– He is waiting for help, we cannot leave him there! – I spat out on the run as though obeying an urgent inner order, though all the while fear was constricting my heart.
When I found Iura he opened his eyes and whispered, “You came for me! And I was afraid you’d left me!”
And he looked at me in such a way, there was such an expression in his eyes that I knew that if ever something similar happened I would go back again and again just to see that expression of gratitude and happiness in the eyes.
We had to make it through this one spot that the Germans kept under constant fire. It would have been easy for me to crawl through it on my own, but how could both of us do it? One of Iura’s legs was mutilated, but his other leg and his arms were whole. I bandaged his leg, joined our belts, and asked him to assist me with his arms. We set off crawling back.
All of a sudden, as if by request, it started snowing heavily just like in a play! The snowflakes were stuck together; they fell in clusters, and under this snowy cover we made it past the most dangerous spot.
When we were halfway there, we were met by our friends. They lifted up Iura in their arms; but they had to drag me back as well as I had no strength left.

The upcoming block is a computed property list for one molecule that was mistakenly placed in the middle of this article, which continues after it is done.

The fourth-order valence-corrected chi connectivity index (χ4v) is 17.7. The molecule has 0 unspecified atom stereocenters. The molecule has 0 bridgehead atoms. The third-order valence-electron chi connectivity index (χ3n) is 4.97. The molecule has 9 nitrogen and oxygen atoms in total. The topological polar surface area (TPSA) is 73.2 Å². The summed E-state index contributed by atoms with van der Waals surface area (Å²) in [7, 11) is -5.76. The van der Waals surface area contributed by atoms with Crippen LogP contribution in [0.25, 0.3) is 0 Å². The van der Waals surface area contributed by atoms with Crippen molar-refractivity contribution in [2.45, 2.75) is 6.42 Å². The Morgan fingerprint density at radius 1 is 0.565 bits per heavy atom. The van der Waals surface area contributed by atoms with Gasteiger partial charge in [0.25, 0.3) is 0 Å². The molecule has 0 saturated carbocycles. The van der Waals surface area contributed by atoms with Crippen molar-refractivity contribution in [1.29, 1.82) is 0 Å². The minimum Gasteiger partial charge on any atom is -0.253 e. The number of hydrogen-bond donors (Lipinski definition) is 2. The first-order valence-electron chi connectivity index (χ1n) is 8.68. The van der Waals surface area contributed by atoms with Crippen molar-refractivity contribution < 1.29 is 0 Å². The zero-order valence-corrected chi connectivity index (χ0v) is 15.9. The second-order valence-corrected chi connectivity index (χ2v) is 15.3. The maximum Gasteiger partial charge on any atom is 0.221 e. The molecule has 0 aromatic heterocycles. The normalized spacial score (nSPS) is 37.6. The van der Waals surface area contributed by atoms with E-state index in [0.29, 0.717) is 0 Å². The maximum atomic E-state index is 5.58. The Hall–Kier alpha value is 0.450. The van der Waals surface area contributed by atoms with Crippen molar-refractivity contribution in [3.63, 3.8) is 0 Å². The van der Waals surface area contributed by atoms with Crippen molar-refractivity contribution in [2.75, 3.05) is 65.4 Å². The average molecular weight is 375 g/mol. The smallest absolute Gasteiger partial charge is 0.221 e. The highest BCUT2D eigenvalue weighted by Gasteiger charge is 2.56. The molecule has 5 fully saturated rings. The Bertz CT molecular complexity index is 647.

During the battle of Kursk I was assigned to listen in on German telephone exchanges. A guide took me behind the enemy line. He had a map of wire communications. I connected, listened, and memorised anything important the German command communicated to their troops. I would then return and report everything I had heard to headquarters.
Twice these operations were successful. But I will remember what happened on my third outing until my dying day. I had already disconnected and left my hide-out planning to start heading back as soon as it got dark, when I physically felt I was not alone. I turned around quickly pulling out my gun– the instructions were to commit suicide to avoid capture – and received a blow on the arm. The German in front of me had instantly grabbed my gun. I was frozen with fear: I would be taken to German headquarters.
Please, Lord, anything but this!